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Surprise Visitor

I began the day gardening, enjoying some of Florida’s first fall weather, and¬†was surprised to come across this little guy while amending my beds with compost.

toad visitor

He popped out of the dirt as I was raking over my row. Not very cute, but friendly enough. And odd, because I didn’t realize toads lived in compost. And when I say “in” compost, I mean “in” as in beneath the leaves and dirt. He had to have been buried fairly deep for me not to have noticed him while transferring the stuff from compost pile to wagon. Huh. I always thought toads lived in dark, wet places–not dark, wet and dirty! Who knew?

But it was an interesting find. As I continued with my business of gardening, he happily hopped away, leaving me to wonder if he’d find his way back to the compost pile. Do toads have a sense of direction like, say, cats? I guess I could have followed him, or helped him along his way–except that I’m not THAT much of a nature girl. Sunny, outdoorsy, yes. Icky, yucky, no.

hornworm beast in action

Doesn’t make me a bad person, does it? I mean, I regularly squash bugs and fat, hungry hornworms (to save the lives of my plants, of course). This little fella should be happy I left him alone! Hopefully, he’ll warn his friends that the compost pile is NOT the place for toads eliminating future such dilemmas.

Oh, well. Just another life in the day of a gardener. How did you spend your morning? Everybody’s life looks a bit different, doesn’t it? ūüėČ




Sweet Spring Onions

My sweet onions are ready for harvest!  Is there a better sign that spring is in the air?

Okay, so spring isn’t in the air everywhere at the moment and I should know–the family and I just flew home from Denver, CO where Old Man Winter is blowing hard and furious.¬† But the cold will make this recipe all the¬†sweeter. ūüôā¬† It’s sweet and savory and the aroma alone will delight your senses.

If you like French Onion Soup, you’re going to LOVE this dish.¬† While a sure-fire hit in the¬†fall,¬†this delicacy is welcome in my home any time of the year.¬†¬† Taken¬†from the magazine, Cuisine at Home, it’s simple and easy to make, much like homemade French Onion Soup.¬†¬† And worth every minute.¬†¬† Sliced onions cooked until they caramelize¬†are a guaranteed winner in any household and when you¬†add cheese,¬†the whole world turns sweeter.¬†¬† Especially when we’re talking¬†Gruy√®re¬†cheese.¬†¬† (Is your mouth watering yet?)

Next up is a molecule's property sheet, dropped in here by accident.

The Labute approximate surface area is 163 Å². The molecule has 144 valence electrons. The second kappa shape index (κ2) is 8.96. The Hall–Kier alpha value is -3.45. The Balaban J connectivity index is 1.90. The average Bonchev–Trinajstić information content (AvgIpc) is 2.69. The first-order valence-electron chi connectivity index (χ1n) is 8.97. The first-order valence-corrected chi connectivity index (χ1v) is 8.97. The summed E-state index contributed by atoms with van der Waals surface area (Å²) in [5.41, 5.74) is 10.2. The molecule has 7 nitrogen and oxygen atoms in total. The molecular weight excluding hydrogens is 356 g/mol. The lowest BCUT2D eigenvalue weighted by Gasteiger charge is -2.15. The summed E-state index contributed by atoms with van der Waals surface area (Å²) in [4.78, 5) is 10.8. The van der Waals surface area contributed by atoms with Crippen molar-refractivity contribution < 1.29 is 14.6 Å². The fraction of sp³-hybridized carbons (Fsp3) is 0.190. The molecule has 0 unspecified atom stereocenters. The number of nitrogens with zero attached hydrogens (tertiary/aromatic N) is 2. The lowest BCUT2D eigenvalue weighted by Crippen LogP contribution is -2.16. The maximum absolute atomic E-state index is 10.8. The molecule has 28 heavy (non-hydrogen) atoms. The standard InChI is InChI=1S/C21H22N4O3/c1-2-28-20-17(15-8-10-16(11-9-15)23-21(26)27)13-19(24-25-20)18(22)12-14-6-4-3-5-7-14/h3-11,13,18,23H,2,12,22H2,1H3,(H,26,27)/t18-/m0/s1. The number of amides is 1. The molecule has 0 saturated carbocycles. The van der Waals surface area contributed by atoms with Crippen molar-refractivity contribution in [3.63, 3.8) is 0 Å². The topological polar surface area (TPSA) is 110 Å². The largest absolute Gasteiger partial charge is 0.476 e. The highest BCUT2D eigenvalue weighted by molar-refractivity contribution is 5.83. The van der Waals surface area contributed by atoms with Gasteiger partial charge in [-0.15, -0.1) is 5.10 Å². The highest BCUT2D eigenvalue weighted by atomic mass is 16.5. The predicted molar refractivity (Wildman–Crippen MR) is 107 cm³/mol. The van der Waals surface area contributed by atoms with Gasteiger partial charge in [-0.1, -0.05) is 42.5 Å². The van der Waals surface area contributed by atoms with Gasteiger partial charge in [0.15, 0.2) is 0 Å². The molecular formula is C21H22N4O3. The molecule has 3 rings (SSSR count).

Baked Sweet Onions

Onions au Gratin

2 Tbsp. unsalted butter

8 cups sliced sweet onions

1/2 cup dry sherry or chicken broth (I used sherry)

2 bay leaves

1/2 cup shredded Parmigiano-Reggiano cheese

1/2 cup shredded Gruyère cheese

1/4 cup pitted kalamata olives, halved (I skipped these)

Preheat oven to 400¬įF

Melt butter in a large cast-iron or other ovenproof¬†skillet over medium heat.¬† Add onions, stirring until¬†slightly softened to make room in the pan (I don’t know what this means‚ÄĒI just saut√©ed the correct amount of onions); cover and cook until completely softened, 10 minutes.

Add sherry, thyme, and bay leaves; increase heat to medium-high.  Sauté, uncovered, until the liquid evaporates and onions are browning, stirring occasionally, 10-15 minutes (mine may have been 20 minutes, but caramelizing onions is a fairly forgiving process).

Combine cheeses, then stir 1/2 cup of cheese mixture into onion mixture.  Top with remaining 1/2 cup cheese and bake until cheese is bubbly and browned, about 20 minutes.

Remove thyme sprigs and bay leaves, then sprinkle with olives.  Let stand to cool slightly before serving.

Makes 4 servings.   Total time: approx. 50 minutes.

Cuisine at Home is a great publication.  Not only does it offer phenomenal recipes, but it includes color photographs of the cooking process.  Indispensable for novices like myself!



For the Love of Gardening

Gardening is about more than plants and produce, seeds and weeds.¬† It’s about color and texture, emotional satisfaction and visual pleasure.¬† Visiting my garden this morning, I noticed more than what’s in bloom, what’s ripe, what needs harvested, what needs weeded.¬† I “felt” my plants and greens.

Cloudy overhead, the space felt calm, peaceful as I admired Mother Nature in all her glory.¬†She¬†felt rich and sensual…grounding.¬† It felt good.¬† I felt good.

Gazing at my lush growth, I notice that my eggplant and cinnamon basil share common coloring.  My pumpkin is plump and round as it ripens to a gorgeous orange and it made me smile.

It reminded me of kids and fun and fall–my favorite season of all.¬†

With a nip in the air, a stillness in my heart, I enjoyed the moment.  I went on to check my tomatoes.  Beauties in the making, working their way to luscious red.

And speaking of red, my red cabbage are safe and secure beneath their netting (we have cricket issues), appearing more like flowers than food.  How can a gal not love flowers in her garden?

Impossible, in my book.  And as I gaze out over my garden in its entirety, I crave to linger, immerse myself in the leisure of life. 

But I can’t.¬† Work calls, kids holler, the husband phoned…¬† I’m needed elsewhere at the moment (another lovely feeling!), so I’ll tuck this memory away and return later.

Am I the only one that looks at vegetables differently?  Do you have a garden to live by?


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